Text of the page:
First and foremost L’shana tova everyone! It’s New Year for the Jews! I have been a little distracted with an illness in the family and had to give up doing the big dinner this year, but I have been bugged like crazy for my famous brisket recipe, which is really more of a technique than a recipe . . . but it’s the best.
Make it for ‘break the fast’ at end of Yom Kippur, or if you are not an observant Jew you can eat it any day of the week.
Cut a whole brisket including the fatty end in half at the waist.
Season well with salt, pepper, and a generous handful of Tony Chachere’s Cajun Seasoning. Yes, that’s right. It works wonders on this dish, I swear to g*d!
Brown in grapeseed oil over medium-high heat in a large heavy pot; I use a huge copper rondot.
Remove from pan, and set aside.
Add chopped carrots, onions, celery, thyme sprig, and several tarragon sprigs.
Sauté until glazed.
Add meat back to pot. Then add one bottle of dry red wine—I use a French Rhone from Guigal.
Let liquids simmer for 10 minutes. Cover and place in 275-degree oven for six hours.
Remove pan. Let meat cool in the vegetables and liquid for one hour. Then serve or place in fridge, and serve when you like.
Be sure to season after you taste it! Sauce can be reduced to thicken a bit if you like.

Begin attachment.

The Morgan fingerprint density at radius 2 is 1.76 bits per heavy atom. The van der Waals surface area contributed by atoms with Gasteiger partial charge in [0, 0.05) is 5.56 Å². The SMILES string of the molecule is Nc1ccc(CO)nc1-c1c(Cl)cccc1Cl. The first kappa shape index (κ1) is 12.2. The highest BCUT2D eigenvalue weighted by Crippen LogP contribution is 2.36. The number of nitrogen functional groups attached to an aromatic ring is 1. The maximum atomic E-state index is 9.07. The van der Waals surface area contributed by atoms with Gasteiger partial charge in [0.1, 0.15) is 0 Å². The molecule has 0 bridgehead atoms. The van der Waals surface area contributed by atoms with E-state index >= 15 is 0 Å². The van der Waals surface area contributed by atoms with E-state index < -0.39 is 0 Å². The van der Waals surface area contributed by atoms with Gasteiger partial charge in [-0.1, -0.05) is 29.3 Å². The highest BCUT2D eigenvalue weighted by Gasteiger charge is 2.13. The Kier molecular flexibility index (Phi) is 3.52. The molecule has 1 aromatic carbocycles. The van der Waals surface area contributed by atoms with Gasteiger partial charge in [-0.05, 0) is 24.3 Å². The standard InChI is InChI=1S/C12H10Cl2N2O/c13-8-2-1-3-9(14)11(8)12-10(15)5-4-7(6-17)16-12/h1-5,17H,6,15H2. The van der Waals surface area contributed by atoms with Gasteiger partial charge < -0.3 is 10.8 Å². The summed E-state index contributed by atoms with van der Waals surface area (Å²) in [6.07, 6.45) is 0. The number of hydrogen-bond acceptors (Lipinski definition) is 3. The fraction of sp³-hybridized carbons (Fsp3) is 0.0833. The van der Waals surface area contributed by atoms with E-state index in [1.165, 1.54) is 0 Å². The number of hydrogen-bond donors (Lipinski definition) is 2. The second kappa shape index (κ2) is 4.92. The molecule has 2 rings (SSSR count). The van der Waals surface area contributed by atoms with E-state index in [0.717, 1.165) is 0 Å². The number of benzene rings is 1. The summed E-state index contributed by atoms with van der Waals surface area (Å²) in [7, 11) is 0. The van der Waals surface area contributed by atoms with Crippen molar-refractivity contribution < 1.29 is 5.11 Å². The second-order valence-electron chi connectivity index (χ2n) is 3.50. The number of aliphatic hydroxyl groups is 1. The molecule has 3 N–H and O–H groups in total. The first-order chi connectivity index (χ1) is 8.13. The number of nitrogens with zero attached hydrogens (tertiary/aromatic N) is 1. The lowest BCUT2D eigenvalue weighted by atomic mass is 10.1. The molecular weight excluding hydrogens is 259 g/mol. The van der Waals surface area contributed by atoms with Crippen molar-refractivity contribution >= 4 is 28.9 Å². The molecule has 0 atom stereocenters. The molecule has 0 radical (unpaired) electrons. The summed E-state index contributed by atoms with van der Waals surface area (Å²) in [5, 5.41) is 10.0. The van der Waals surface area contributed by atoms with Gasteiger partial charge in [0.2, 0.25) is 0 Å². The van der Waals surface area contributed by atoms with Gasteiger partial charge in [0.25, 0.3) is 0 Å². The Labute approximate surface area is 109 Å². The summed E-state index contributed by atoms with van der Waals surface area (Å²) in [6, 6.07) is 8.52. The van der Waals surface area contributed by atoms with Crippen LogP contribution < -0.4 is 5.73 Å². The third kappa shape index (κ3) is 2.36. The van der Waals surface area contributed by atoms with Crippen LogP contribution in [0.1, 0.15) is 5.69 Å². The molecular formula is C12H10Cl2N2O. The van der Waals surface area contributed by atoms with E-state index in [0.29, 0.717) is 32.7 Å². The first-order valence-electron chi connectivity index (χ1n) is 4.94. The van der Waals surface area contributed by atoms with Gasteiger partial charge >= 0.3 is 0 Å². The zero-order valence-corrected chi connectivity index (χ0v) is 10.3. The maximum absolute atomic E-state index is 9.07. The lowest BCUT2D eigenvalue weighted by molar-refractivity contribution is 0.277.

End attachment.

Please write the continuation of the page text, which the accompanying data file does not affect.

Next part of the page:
Are you interested in My Molecular Cuisine Kit, created by Anne Cazor and Christine Lienard? What has been called "the science of deliciousness" by acclaimed cookbook author Harold McGee, molecular gastronomy (or modernist cuisine as some call it) has finally jumped the shark. This kit includes a recipe book, measuring spoons, pipettes, silicon molds, tubing, a syringe, and a slotted spoon—you name it, and it comes with 28 molecular gastronomy recipes by Cazor and Lienard, protégés of Molecular Gastronomy honorary grandfather Hervé This. The kit and the materials in it present the field of molecular gastronomy as a scientific discipline concentrating on culinary transformations. The book promised to unlock the secrets to new dishes, new textures, new flavors, and new sensations and the equipments puts the techniques within easy reach. Here’s why I like this: I want to make Spherical Chorizo and Cider with my son, it’s fun and while I don’t think modernist cooking is the be-all and end-all, I think it is fun, valid, and true cooking. Things such as foam, gelee, and spherification techniques are illustrated with easy-to-follow recipes so you can access your innermost Blumenthal, Adria, Achatz, Dufresne et al.You can't make this stuff up. We all should be so lucky to have a “famous” double, but this is something so awesomely beyond the pale that I keep reading and re-reading this news over and over. Poor Percy Foster. Just when he was poised for superstardom, a badger took him out.
I hope everyone has their tickets for this weeks MSP Taste Event. Go to mspmag.com and get info and ducats if you haven’t already. It’s a food truck meet-up that promises to be a lot of fun.
If you are in NYC this weekend swing by my event on Sunday at The NYC Wine and Food Festival’s Carts in the Parc.